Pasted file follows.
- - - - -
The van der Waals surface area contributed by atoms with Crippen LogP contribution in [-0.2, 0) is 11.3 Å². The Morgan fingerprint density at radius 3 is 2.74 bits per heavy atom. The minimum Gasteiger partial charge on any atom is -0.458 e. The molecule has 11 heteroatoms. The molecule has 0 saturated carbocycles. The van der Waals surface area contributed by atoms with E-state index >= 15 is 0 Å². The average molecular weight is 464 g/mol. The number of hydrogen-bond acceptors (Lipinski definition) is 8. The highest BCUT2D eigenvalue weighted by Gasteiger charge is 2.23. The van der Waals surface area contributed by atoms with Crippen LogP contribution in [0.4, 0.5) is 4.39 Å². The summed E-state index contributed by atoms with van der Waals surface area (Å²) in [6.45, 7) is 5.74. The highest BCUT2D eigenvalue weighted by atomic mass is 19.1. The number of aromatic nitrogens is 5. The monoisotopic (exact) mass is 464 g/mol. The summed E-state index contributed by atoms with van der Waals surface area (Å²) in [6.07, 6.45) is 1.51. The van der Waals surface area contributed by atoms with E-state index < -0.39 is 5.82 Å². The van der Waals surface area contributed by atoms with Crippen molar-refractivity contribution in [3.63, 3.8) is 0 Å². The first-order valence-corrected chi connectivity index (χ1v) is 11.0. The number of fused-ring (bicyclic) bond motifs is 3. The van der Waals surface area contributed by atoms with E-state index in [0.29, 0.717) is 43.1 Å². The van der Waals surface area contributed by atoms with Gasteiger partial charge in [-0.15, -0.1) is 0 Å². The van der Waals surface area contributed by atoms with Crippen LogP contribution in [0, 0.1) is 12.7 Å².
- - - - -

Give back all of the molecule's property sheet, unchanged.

The van der Waals surface area contributed by atoms with Crippen LogP contribution in [-0.2, 0) is 11.3 Å². The Morgan fingerprint density at radius 3 is 2.74 bits per heavy atom. The minimum Gasteiger partial charge on any atom is -0.458 e. The molecule has 11 heteroatoms. The molecule has 0 saturated carbocycles. The van der Waals surface area contributed by atoms with E-state index >= 15 is 0 Å². The average molecular weight is 464 g/mol. The number of hydrogen-bond acceptors (Lipinski definition) is 8. The highest BCUT2D eigenvalue weighted by Gasteiger charge is 2.23. The van der Waals surface area contributed by atoms with Crippen LogP contribution in [0.4, 0.5) is 4.39 Å². The summed E-state index contributed by atoms with van der Waals surface area (Å²) in [6.45, 7) is 5.74. The highest BCUT2D eigenvalue weighted by atomic mass is 19.1. The number of aromatic nitrogens is 5. The monoisotopic (exact) mass is 464 g/mol. The summed E-state index contributed by atoms with van der Waals surface area (Å²) in [6.07, 6.45) is 1.51. The van der Waals surface area contributed by atoms with E-state index < -0.39 is 5.82 Å². The van der Waals surface area contributed by atoms with Crippen molar-refractivity contribution in [3.63, 3.8) is 0 Å². The first-order valence-corrected chi connectivity index (χ1v) is 11.0. The number of fused-ring (bicyclic) bond motifs is 3. The van der Waals surface area contributed by atoms with E-state index in [0.29, 0.717) is 43.1 Å². The van der Waals surface area contributed by atoms with Gasteiger partial charge in [-0.15, -0.1) is 0 Å². The van der Waals surface area contributed by atoms with Crippen LogP contribution in [0, 0.1) is 12.7 Å².